For me, the avoidance/interruption of anxiety has a lot to do with velocity, kinetics, moving. I am trying to “catch” life and not kill it in art. I am trying to bring my artist’s eye to my lived experience. This seam between life and art is what I find really thrilling and generative. I don’t want to go to my grave having lived my life in a chair. Some of this concern with the body and moving is doubtless temperament, but it may be reinforced by having rheumatoid arthritis and being told rather often that I’m headed to more significant disability. I like the “velocity” sports (is this simply delusions of grandeur, crossed with a generous dollop of narcissism?). In many of the poems of All Transparent Things . . . , the speaker is on or near horses, however ineptly (see “Twenty-Meter Circle”). And I like velocity in poems. To me, to stop and dwell is to risk curdling. This is not to knock those poets who can stop and dwell. My restlessness is not necessarily a virtue (and can be annoying, I am certain), but it helps me to be honest, to have an honest relationship with my reader and with myself. We do not want my thoughts when I sit in an armchair and mull. I will say this, though—my meditation is all about sitting and is all about what happens to one’s relationship to the mind when one stops running.

I want to have “skin in the game,” my “body at risk”—because isn’t this what it means to be human? I read once on Face Book a post about curling up in an armchair with a glass of wine to do revisions. Like it was some cozy activity like needlepoint or knitting. I really thought I would throw up. But I’m sure the deficiency is mine—as I am trying to work with my restless temperament (and attention disorder), to sit in my chair longer, for the benefit of my mind and work.

KMD:  In addition to your teaching and writing, you have attended many artist-in-residence programs, such as Yaddo, Ragdale, The Virginia Center for the Creative Arts, and others. How have artist residencies expanded your sense of what is possible in your artistic practice?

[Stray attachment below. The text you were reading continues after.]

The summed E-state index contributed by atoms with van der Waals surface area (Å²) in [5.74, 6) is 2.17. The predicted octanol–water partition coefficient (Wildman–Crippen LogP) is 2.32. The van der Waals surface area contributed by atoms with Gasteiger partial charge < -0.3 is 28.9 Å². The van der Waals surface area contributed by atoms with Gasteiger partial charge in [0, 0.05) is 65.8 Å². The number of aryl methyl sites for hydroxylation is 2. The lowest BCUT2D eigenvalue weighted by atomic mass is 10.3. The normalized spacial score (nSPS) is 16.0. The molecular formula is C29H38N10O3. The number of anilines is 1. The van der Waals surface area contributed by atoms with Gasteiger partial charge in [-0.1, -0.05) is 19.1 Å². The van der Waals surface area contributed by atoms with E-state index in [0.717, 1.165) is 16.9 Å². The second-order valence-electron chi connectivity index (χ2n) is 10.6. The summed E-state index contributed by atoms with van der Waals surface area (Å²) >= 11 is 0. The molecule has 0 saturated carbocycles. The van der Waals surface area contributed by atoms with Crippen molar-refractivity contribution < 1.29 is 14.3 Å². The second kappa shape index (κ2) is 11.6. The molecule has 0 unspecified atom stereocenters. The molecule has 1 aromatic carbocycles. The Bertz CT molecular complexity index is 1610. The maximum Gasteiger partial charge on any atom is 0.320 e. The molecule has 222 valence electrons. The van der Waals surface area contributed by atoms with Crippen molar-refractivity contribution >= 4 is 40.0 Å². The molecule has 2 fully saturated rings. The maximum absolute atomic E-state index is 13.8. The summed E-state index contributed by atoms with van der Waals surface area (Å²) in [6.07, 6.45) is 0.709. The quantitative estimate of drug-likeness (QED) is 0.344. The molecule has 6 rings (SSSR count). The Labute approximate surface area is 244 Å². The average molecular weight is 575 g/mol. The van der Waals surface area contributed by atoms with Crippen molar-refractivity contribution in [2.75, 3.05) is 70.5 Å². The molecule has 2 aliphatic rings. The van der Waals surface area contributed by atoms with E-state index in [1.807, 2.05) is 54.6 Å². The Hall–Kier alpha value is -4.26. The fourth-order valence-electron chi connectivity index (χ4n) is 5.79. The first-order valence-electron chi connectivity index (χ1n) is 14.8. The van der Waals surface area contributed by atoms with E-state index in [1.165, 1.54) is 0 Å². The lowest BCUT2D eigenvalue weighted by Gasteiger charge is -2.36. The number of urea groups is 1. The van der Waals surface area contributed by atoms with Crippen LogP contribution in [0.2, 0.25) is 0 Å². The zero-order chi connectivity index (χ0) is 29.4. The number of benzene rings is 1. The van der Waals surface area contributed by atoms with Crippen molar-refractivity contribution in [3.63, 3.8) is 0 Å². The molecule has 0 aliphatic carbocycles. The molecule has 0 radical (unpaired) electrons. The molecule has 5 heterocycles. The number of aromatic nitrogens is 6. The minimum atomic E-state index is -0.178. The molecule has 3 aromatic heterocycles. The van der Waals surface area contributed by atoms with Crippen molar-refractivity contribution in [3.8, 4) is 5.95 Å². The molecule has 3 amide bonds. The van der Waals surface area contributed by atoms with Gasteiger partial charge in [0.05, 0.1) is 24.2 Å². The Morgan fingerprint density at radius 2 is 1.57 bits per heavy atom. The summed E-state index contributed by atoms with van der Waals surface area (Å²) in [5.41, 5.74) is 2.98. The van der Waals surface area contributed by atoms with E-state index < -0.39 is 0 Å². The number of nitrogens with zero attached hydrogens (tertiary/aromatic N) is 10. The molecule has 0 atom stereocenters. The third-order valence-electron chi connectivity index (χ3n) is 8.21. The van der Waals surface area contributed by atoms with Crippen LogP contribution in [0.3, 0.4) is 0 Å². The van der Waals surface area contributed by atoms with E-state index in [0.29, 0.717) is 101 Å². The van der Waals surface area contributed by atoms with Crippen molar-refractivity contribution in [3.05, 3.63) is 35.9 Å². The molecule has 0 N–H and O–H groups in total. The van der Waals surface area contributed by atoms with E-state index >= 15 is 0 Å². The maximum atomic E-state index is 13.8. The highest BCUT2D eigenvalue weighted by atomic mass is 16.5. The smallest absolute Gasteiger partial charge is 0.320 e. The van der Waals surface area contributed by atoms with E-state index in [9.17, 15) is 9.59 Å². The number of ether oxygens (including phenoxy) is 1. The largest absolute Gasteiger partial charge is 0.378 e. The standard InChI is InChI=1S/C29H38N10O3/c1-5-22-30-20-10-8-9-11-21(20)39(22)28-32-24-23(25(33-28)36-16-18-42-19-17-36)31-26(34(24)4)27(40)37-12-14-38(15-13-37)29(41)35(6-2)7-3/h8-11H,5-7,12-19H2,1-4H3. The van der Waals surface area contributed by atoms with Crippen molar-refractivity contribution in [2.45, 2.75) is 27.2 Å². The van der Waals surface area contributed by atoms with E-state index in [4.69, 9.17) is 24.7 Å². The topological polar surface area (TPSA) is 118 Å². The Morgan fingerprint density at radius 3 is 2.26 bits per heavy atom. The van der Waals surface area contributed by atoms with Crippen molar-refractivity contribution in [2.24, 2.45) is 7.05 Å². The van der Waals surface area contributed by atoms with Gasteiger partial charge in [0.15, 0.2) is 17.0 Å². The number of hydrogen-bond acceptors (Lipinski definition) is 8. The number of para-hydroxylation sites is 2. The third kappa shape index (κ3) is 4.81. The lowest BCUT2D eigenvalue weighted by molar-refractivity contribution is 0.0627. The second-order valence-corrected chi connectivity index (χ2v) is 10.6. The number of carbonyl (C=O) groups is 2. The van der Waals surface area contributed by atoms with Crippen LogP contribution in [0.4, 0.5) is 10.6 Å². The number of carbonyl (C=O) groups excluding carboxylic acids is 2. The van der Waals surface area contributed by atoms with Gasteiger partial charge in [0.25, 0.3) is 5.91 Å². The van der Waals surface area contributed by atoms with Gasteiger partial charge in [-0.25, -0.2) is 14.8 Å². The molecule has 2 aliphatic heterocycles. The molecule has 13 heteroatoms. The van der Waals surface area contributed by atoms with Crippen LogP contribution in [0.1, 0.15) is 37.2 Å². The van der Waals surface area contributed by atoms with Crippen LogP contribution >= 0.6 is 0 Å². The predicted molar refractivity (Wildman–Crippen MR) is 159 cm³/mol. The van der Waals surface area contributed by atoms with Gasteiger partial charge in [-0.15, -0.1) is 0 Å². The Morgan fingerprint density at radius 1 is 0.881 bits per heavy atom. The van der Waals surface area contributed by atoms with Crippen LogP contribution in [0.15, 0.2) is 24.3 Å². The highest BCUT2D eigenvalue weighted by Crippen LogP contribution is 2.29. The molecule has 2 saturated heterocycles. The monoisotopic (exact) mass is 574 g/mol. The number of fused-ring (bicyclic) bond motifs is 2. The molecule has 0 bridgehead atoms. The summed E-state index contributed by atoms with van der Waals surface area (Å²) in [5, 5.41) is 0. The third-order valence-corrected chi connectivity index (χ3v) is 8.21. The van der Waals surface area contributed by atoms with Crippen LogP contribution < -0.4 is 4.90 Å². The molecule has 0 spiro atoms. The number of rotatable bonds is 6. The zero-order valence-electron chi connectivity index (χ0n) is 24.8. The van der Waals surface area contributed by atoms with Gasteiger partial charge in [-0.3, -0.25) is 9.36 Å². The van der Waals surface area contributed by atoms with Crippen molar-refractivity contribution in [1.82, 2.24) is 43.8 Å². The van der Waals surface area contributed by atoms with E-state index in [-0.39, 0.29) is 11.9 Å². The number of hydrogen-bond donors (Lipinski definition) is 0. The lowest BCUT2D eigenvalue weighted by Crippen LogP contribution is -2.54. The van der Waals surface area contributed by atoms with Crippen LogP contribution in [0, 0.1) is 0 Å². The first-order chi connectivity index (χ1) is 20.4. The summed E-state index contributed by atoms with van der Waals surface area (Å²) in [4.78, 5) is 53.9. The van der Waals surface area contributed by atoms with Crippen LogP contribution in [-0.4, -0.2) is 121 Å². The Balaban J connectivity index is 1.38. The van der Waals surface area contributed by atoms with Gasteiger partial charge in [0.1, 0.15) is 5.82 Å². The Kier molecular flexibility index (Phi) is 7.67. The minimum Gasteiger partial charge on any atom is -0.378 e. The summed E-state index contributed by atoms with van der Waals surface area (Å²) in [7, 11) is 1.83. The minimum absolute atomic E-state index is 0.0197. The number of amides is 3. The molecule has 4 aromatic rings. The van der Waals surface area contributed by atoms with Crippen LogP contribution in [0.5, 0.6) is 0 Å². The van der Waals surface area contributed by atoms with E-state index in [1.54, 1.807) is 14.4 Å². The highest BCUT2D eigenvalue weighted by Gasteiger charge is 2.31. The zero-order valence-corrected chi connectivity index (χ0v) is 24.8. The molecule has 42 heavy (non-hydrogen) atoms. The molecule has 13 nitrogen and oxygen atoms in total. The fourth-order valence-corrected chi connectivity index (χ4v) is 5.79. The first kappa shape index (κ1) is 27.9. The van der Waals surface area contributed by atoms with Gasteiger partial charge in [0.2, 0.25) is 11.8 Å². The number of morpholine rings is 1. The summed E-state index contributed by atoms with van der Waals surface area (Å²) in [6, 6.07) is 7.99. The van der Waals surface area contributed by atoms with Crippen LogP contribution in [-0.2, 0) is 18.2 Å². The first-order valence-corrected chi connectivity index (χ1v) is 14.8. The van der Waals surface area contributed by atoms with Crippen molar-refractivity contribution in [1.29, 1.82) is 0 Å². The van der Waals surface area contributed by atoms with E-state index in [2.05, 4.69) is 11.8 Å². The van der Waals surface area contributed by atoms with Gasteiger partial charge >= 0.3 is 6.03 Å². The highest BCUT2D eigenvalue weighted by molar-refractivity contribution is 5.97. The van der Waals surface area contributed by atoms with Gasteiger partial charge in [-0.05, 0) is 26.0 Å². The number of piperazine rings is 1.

DR:  It’s a discipline, but I’ve learned how not to touch any housework when writing. Also, to leave things piled up in corners in my house for years. To rotate leftovers for days running—until the original “seed” food item is unrecognizable. When my children were young, I couldn’t get away with these things quite as well—and it was essential to have work-dedicated time. Because of artists’ colonies, I mustered up the courage (mostly financial!) to find a ninety-square foot office outside of my house when I got an NEA grant. When the grant was over, I kept the office (and eventually moved to other, equally tiny and cheap, offices—I live in a low cost-of-living town).

I’ve made almost all of the major decisions about my books at artists’ colonies, and I hope to return. And I remember those moments. I ordered the poems in All Transparent Things . . . standing over the dining room table in Maison V at VCCA France (I changed the order subsequently, but the basic idea behind the order I decided upon there).

I have befriended and been befriended by many kind and generous people at artists’ colonies, people who mentored me and people I mentored. It’s a beautiful, non-competitive, non-hierarchical space. Where else does that exist for writers/artists? One friend, a painter (another great benefit of multi-disciplinary colonies), met me at another colony (in France) a couple of years ago. And she allowed me to use her art for the covers of both the current book and the last (The Theme of Tonight’s Party Has Been Changed). She is New York-based artist Melora Griffis.

KMD:  What’s next?  What events, workshops, and readings can we look forward to?

DR:  The publication date for All Transparent Things Need Thundershirts is Sept. 16, and my first reading will be at Second Flight Books in West Lafayette, Indiana, on September 27. I have other readings planned locally and am working on completing my schedule for readings in more far-flung places.

I am writing and revising poems now for my next book. I have copious finished pages (around a hundred), and about sixty of these pages have been published. I look forward to finishing new (and not so new) work and discovering the shape of the book as it emerges.